It’s tough. Most of the new clients that I consider are referrals from other people in the business who are established. Sometimes agents will send me their clients, sometimes lawyers, sometimes executives are doing a favor for a friend. Sometimes clients will refer friends who they think are talented to us. Usually the personal referral basis is how it tends to happen. Once in a while I’ve judged writing competitions and have found a client, but they are few and far between. I think most of the time it’s personal referrals.

WHEN YOU ARE LOOKING AT A WRITER, BEYOND THE WRITING, WHAT MAKES SOMEONE STAND OUT?

The writing is the calling card. You do have to love the material in order to meet with someone. Sometimes you’ll ask for more than one sample because what you don’t want is someone who is just a one hit wonder, so don’t be surprised if you get asked for more than one sample.

Once you get the meeting and you are in the room, we always look for a person’s personal salesmanship of themselves because that’s a huge part of being in this business, especially as a TV writer. TV writing is so social. You’re in a room together all day long. You hang out with each other, hire each other on different shows year after year after year. The social is as important as the writing, but you have to know the writing is what gets you the face-to-face meeting. That’s true with representatives. That’s true with executives. That’s true with showrunners.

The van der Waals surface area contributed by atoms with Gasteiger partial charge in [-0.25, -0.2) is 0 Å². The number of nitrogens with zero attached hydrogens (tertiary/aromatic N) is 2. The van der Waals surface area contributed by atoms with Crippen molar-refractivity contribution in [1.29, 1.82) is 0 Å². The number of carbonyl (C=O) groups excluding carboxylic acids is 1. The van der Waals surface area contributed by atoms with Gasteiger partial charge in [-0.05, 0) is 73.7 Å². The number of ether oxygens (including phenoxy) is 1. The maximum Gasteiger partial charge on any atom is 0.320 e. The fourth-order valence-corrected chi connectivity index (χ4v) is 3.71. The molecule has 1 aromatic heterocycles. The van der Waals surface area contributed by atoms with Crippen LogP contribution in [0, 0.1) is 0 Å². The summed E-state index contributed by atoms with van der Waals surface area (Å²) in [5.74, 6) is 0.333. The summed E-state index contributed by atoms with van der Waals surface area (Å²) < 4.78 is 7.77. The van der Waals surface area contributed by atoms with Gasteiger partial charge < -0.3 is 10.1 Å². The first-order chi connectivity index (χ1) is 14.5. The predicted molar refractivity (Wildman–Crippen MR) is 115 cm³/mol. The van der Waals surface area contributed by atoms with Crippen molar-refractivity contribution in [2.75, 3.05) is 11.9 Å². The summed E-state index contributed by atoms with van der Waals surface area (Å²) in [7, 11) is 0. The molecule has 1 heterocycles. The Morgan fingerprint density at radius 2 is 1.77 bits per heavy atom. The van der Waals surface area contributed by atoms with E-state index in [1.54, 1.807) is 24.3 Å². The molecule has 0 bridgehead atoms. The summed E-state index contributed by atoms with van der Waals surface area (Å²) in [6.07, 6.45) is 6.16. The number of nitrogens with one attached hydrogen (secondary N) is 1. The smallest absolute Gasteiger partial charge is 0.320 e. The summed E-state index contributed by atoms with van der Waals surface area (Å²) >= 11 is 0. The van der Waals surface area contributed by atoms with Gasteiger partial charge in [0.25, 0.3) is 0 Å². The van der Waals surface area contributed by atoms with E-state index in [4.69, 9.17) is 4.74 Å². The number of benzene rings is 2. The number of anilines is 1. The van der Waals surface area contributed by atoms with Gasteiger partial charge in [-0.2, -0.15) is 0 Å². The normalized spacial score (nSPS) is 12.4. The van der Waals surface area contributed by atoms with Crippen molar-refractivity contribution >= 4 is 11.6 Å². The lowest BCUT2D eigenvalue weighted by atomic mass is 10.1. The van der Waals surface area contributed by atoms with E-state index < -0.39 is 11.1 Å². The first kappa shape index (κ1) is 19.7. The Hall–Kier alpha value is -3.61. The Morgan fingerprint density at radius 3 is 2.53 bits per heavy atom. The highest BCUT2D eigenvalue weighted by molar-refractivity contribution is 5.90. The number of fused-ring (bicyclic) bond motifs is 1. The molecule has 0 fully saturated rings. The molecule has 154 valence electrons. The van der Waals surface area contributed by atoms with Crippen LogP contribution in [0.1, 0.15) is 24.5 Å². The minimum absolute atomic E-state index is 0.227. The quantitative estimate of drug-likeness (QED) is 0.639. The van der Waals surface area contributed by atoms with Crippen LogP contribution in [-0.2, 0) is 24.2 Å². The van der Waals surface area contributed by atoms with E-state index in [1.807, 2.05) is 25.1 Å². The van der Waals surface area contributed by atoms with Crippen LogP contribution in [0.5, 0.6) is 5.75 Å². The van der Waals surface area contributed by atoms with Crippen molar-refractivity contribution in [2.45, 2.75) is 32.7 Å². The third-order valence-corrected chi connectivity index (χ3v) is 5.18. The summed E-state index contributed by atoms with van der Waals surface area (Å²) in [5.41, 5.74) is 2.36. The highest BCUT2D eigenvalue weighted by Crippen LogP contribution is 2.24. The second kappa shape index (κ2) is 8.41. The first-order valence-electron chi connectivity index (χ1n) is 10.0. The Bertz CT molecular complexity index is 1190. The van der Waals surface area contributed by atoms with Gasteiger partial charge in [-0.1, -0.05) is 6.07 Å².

Our job as managers and agents is to help open doors for a writer. But what really sucks is when you have a great piece of material, doors open and the writer goes in and they aren’t great in the meeting or they aren’t good about talking about themselves or they’re just not memorable. Not every meeting can be an A+, but some writers are shockingly bad about talking about themselves, which is essentially what a general meeting is.

Writers need to prepare what they want another person to know about themselves. What their key selling points are. Be able to talk about your life story in an interesting way. People will think their own life stories are boring. Not everyone can grow up on a dairy farm and come to Hollywood like I did. I love my story, I love telling it, but I want my clients to love their stories too.

Talk about where you’re from and if you are that kid that grew up in Orange County and went to USC and now you work in TV and film, still find a way to make it interesting. Find points in your life story where you maybe took a different path or made an unexpected choice or, if you’re a comedy writer, had something really funny and embarrassing happen to you.

Coming Soon – Part 2 with Manager Zadoc Angell as he shares advice about taking meetings, breaking in and mistakes he sees writers making.


Kelly Jo Brick is a TVWriter™ Contributing Editor. She’s a television and documentary writer and producer, as well as a winner of Scriptapalooza TV and a Sundance Fellow. Read more about her HERE.